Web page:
Catholic murders described as ‘unfortunate but understandable’

02 January 2005 By Rory Rapple

The way in which the Sunningdale agreement dissolved into a bloody mess is charted in agonising detail in state papers for 1974 just released by the National Archives in London and Dublin.

Hopes for peace in the North never really recovered from the debacle of a Westminster election in February.

It proved an acute embarrassment for the former Northern prime minister, Brian Faulkner, as a coalition of rejectionist Unionists gained a sweeping majority in Northern Ireland.

The election also brought a minority Labour administration under Harold Wilson into office and a new Secretary of State to Northern Ireland, Merlyn Rees.

The papers show that Anglo-Irish relations in 1974 were marked by a distinct lack of warmth.

The Irish government spent much time raising questions about British army harassment of the Catholic community in the North, while the British government constantly needled Dublin about cross-border security.

The implementation of the Sunningdale Agreement was pursued with a lack of enthusiasm by the British, and the weakness of their defence of it during the loyalist strike was much criticised.

The Irish agenda was unwittingly compromised twice because of British access to internal Irish briefs on security.

In the first instance an aide memoire came into British hands prior to Wilson's meeting with Taoiseach Liam Cosgrave in September. On a second occasion, the British got their hands on a document which had been carelessly left behind in government offices by Irish civil servants.

While Faulkner was attempting to hold together his power-sharing executive made up of SDLP, Alliance and moderate Unionists, extreme loyalists - including Ian Paisley, the UDA and the Vanguard Unionist Party (led by William Craig) - allied against him. Among their major grievances was the inclusion of a North-South body, the Council of Ireland, in the Sunningdale agreement.

Of particular interest, given the current situation in Northern Ireland, are accounts of Paisley's strategy in 1974.

Along with other extremists, he constantly alleged that lax security on the border was responsible for a good portion of the North's ills.

In March, Craig told Rees that “to his certain knowledge weapons were being delivered secretly to Northern Ireland from the Republic of Ireland by air'‘.

In the same month, Paisley warned civil servants at the Northern Ireland Office that “there was a risk that he and his party would no longer be able to restrain the Protestant community from taking the law into its own hands'‘.

During the loyalist strike, Craig would describe the sectarian murders of Catholics as “unfortunate but understandable - if democracy is being trampled into the ground you are entitled to take whatever action is needed'‘.

Despite alliances of necessity, the Northern Ireland Office noted that “there was clearly a split between Dr Paisley, Mr Craig and the workers'‘.

By the end of the year, relations between the British government and the SDLP were at an all-time low. The moderate nationalist party felt betrayed by British incapability, and they suspected, unwillingness, to break the loyalist workers' strike.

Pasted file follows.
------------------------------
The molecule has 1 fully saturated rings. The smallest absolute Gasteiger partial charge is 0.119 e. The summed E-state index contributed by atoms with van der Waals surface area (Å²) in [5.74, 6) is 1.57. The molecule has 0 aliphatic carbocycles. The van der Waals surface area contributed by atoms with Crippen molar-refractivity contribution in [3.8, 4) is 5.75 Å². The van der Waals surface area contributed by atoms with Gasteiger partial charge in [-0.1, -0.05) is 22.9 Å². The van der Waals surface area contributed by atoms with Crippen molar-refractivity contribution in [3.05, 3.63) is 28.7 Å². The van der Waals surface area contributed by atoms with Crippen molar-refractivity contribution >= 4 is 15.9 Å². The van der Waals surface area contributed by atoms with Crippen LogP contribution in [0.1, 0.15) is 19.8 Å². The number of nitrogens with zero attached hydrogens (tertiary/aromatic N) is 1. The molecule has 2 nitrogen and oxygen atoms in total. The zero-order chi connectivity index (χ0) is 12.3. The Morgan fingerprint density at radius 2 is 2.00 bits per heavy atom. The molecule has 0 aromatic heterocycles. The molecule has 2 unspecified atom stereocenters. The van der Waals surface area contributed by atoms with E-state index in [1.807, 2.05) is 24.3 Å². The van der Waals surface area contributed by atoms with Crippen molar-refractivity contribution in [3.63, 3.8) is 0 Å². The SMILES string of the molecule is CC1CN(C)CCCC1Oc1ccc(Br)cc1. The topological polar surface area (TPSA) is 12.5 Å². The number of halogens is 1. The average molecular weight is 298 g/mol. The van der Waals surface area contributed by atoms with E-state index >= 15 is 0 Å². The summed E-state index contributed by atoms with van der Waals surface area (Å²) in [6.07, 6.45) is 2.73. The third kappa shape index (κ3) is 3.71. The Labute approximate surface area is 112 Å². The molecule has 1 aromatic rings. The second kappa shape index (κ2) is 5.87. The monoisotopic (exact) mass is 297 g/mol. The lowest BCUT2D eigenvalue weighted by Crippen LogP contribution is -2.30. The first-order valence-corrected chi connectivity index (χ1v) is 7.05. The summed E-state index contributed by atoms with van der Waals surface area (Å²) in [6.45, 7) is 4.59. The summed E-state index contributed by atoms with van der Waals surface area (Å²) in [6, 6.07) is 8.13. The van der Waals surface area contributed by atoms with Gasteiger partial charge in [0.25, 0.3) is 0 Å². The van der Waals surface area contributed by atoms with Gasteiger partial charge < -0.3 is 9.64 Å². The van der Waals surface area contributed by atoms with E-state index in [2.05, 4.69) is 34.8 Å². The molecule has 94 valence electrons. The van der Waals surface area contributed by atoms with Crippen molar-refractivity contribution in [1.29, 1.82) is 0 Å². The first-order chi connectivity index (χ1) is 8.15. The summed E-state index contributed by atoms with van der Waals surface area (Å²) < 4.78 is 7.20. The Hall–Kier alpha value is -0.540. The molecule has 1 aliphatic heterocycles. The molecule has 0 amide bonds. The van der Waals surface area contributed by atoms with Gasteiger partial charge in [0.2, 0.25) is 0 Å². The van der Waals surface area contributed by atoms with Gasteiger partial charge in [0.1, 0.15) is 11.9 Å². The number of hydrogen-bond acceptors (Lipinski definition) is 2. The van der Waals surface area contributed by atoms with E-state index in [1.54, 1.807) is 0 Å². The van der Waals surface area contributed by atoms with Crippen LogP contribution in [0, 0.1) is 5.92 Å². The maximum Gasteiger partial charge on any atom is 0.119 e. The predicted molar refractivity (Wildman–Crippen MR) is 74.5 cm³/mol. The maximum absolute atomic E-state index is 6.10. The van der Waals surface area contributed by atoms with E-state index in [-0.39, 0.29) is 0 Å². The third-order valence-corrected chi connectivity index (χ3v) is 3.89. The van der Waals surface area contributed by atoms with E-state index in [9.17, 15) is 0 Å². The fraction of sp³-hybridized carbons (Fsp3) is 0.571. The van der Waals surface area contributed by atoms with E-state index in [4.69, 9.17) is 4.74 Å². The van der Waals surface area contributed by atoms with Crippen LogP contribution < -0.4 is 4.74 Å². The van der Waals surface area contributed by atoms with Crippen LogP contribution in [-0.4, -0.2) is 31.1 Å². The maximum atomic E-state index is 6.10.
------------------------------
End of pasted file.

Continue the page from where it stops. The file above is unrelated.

In October, Rees - in a characteristic display of Labour machismo - wrote that “the SDLP are always a problem.

"They lack leadership and are neither Social Democratic nor Labour. They grew up under Whitelaw and find it difficult to face life without an English nanny – the Torier the better.”

The next month, Paddy Devlin of the SDLP denounced Rees in a letter to Wilson as “more lethal than a ‘Provo' proxy bomb'‘.

Rees believed that Southern concerns about the North were fairly narrow-gauged: “The last thing it wants is Northern Ireland... the main reassurance to be given to the Irish government must be that we will never leave a Congo-type situation in Northern Ireland.”

He also believed that the British Army was the “only real arm of government'‘ he could depend on and stressed the importance of keeping it constantly informed of government thinking.

The letter in which Rees outlined these opinions was marked merely “confidential'‘ and was later upped to “secret'‘.

The margin of this letter, like many of the documents released this year, contains comments in Wilson's distinctive handwriting, including the query: “Is anyone else seeing this? Is not this paper under-classified?”

Although Britain's public commitment to power-sharing seemed strong, in private, power-sharing - “the only just solution'‘ - was being described as outside “the realm of practical politics in the immediate future'‘.

In the absence of power-sharing, Labour committed itself to the idea of a Constitutional Convention elected by proportional representation to discuss the future status of Northern Ireland.

Gerry Fitt, leader of the SDLP, told Rees in September that the convention would amount to “a blank cheque for the Protestants'‘. John Hume expressed his fears that loyalists would dominate proceedings and make a unilateral declaration of independence, leaving Northern Catholics in a particularly vulnerable position.

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